Executive Summary: Effective May 2011, Georgia’s Restrictive Covenants Act (RCA) represented a significant change to pre-existing Georgia law. Since then, however, very few courts have interpreted the RCA, leaving employers and practitioners alike with questions over how, and under what circumstances, restrictive covenants agreements may be used to protect an employer’s legitimate business interests.[1] One of the few decisions interpreting the statute, CSM Bakery Solutions, LLC v. Debus (N.D. Ga. 2017) underscores the reality that some employees in Georgia simply are immune from post-employment non-compete provisions – even where the covenants are reasonably tailored in duration, geographic proximity, and scope of precluded activity.

The plaintiff in the case, Kathleen Debus, was previously employed in the sales department by a Georgia-based bakery-supply manufacture, CSM Bakery Solutions, LLC (CSM). In 2016, she became a sales representative assigned to one of CSM’s biggest grocery clients, Jewel. During her employment, Debus signed an employment agreement where she agreed, for a period of one year following the termination of her employment, not to compete against CSM or solicit any of its clients with whom she had worked while at CSM. Specifically, she agreed that:

for a period of one (1) year after Termination, [she would] not, directly or indirectly, own, manage, operate, join, control, be employed by or with, or participate in any manner with a Competing Business anywhere in the Territory where doing so will require [her] to engage in Competitive Activities or provide Competitive Products or Services.

Four months after she became a sales representative, Debus left CSM to join Lawrence Foods Inc., a direct competitor of CSM. In her new position, Debus performed the same or similar duties that she performed for CSM – including some directly with Jewel.

CSM sued Debus and Lawrence Foods seeking a preliminary injunction to enforce the restrictive covenants contained in Debus’ employment agreement. Debus responded by arguing that her employment did not fit within the scope of the RCA. As a consequence, she claimed, the restrictive covenants contained in the agreement were unenforceable.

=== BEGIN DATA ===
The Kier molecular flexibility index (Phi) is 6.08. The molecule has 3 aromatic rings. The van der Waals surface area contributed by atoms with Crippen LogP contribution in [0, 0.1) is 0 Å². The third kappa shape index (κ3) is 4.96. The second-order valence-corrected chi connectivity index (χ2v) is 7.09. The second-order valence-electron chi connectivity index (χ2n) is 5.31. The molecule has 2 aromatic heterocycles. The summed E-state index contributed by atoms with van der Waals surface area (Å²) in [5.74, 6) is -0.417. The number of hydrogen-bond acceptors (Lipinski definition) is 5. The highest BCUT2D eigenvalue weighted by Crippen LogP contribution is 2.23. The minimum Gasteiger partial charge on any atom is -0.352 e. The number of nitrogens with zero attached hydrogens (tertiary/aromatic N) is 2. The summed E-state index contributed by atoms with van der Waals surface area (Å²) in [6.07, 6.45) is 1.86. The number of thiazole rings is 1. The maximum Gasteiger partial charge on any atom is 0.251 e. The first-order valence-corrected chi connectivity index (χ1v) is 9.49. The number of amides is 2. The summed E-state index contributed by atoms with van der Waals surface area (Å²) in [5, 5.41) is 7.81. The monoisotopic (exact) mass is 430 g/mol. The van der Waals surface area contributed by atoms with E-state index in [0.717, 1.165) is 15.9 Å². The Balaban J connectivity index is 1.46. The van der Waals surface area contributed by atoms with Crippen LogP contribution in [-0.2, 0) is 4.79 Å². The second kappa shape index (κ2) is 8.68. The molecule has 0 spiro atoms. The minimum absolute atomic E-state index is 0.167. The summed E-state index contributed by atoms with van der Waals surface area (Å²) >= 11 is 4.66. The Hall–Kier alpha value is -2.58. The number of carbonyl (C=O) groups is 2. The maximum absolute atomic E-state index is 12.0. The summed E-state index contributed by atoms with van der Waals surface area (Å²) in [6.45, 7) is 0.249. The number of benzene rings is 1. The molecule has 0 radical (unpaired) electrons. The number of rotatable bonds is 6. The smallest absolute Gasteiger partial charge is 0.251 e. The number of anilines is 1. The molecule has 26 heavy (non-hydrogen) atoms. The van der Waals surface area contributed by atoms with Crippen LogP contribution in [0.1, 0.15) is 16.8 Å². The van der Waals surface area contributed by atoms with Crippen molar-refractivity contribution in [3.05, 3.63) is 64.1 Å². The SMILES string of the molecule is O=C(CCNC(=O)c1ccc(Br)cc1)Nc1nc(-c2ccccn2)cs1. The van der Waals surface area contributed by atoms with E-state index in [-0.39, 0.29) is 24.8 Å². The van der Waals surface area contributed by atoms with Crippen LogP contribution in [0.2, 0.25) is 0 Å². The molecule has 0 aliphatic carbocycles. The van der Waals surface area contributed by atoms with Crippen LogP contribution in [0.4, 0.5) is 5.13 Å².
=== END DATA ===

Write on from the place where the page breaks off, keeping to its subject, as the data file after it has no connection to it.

In its opinion, the court first explained that non-compete provisions in Georgia are only enforceable if they are reasonable in duration, geographic proximity, and scope of activities precluded. The court went on to explain, however, that even if a non-compete is reasonable in those three respects, it is not enforceable if it does not meet the threshold question of whether the employee falls within the scope of the statute in the first place.

Specifically, the court explained that under the RCA a former employer cannot enforce an agreement that restricts competition by any employee who did not, in the course of his or her employment with the former employer:

  1. Customarily and regularly solicit for the employer customers or prospective customers;
  2. Customarily and regularly engage in making sales or obtaining orders or contracts for products or services to be performed by others;
  3. Perform the following duties:
    • Have a primary duty of managing the enterprise in which the employee is employed or of a customarily recognized department or subdivision thereof;
    • Customarily and regularly direct the work of two or more other employees; and